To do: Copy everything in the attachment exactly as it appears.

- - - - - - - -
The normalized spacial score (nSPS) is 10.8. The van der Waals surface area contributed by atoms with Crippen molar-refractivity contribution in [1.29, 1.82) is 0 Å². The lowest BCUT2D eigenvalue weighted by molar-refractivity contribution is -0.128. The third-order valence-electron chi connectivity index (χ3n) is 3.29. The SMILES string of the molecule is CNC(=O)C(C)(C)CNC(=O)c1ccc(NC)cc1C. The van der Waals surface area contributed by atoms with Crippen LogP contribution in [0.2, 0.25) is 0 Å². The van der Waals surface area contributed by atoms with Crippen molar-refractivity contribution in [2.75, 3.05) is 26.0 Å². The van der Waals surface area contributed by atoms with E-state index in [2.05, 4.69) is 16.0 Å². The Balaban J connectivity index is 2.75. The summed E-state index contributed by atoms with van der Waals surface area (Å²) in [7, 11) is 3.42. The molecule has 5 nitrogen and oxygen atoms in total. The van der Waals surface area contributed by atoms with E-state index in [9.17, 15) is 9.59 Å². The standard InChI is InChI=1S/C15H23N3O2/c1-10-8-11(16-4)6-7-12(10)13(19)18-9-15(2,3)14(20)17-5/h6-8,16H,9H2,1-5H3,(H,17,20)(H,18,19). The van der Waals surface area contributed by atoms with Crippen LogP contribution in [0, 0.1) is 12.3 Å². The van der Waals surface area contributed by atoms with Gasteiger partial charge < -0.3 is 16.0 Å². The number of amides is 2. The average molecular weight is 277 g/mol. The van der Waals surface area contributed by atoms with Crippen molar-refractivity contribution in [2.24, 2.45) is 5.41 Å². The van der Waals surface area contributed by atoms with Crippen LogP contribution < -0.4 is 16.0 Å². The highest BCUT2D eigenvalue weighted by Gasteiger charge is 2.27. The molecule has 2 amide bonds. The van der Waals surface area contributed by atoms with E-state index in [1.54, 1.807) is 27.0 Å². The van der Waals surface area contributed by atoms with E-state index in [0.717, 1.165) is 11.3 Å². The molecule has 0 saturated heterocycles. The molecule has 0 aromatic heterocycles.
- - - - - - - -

The normalized spacial score (nSPS) is 10.8. The van der Waals surface area contributed by atoms with Crippen molar-refractivity contribution in [1.29, 1.82) is 0 Å². The lowest BCUT2D eigenvalue weighted by molar-refractivity contribution is -0.128. The third-order valence-electron chi connectivity index (χ3n) is 3.29. The SMILES string of the molecule is CNC(=O)C(C)(C)CNC(=O)c1ccc(NC)cc1C. The van der Waals surface area contributed by atoms with Crippen LogP contribution in [0.2, 0.25) is 0 Å². The van der Waals surface area contributed by atoms with Crippen molar-refractivity contribution in [2.75, 3.05) is 26.0 Å². The van der Waals surface area contributed by atoms with E-state index in [2.05, 4.69) is 16.0 Å². The Balaban J connectivity index is 2.75. The summed E-state index contributed by atoms with van der Waals surface area (Å²) in [7, 11) is 3.42. The molecule has 5 nitrogen and oxygen atoms in total. The van der Waals surface area contributed by atoms with E-state index in [9.17, 15) is 9.59 Å². The standard InChI is InChI=1S/C15H23N3O2/c1-10-8-11(16-4)6-7-12(10)13(19)18-9-15(2,3)14(20)17-5/h6-8,16H,9H2,1-5H3,(H,17,20)(H,18,19). The van der Waals surface area contributed by atoms with Crippen LogP contribution in [0, 0.1) is 12.3 Å². The van der Waals surface area contributed by atoms with Gasteiger partial charge < -0.3 is 16.0 Å². The number of amides is 2. The average molecular weight is 277 g/mol. The van der Waals surface area contributed by atoms with Crippen molar-refractivity contribution in [2.24, 2.45) is 5.41 Å². The van der Waals surface area contributed by atoms with Crippen LogP contribution < -0.4 is 16.0 Å². The highest BCUT2D eigenvalue weighted by Gasteiger charge is 2.27. The molecule has 2 amide bonds. The van der Waals surface area contributed by atoms with E-state index in [1.54, 1.807) is 27.0 Å². The van der Waals surface area contributed by atoms with E-state index in [0.717, 1.165) is 11.3 Å². The molecule has 0 saturated heterocycles. The molecule has 0 aromatic heterocycles.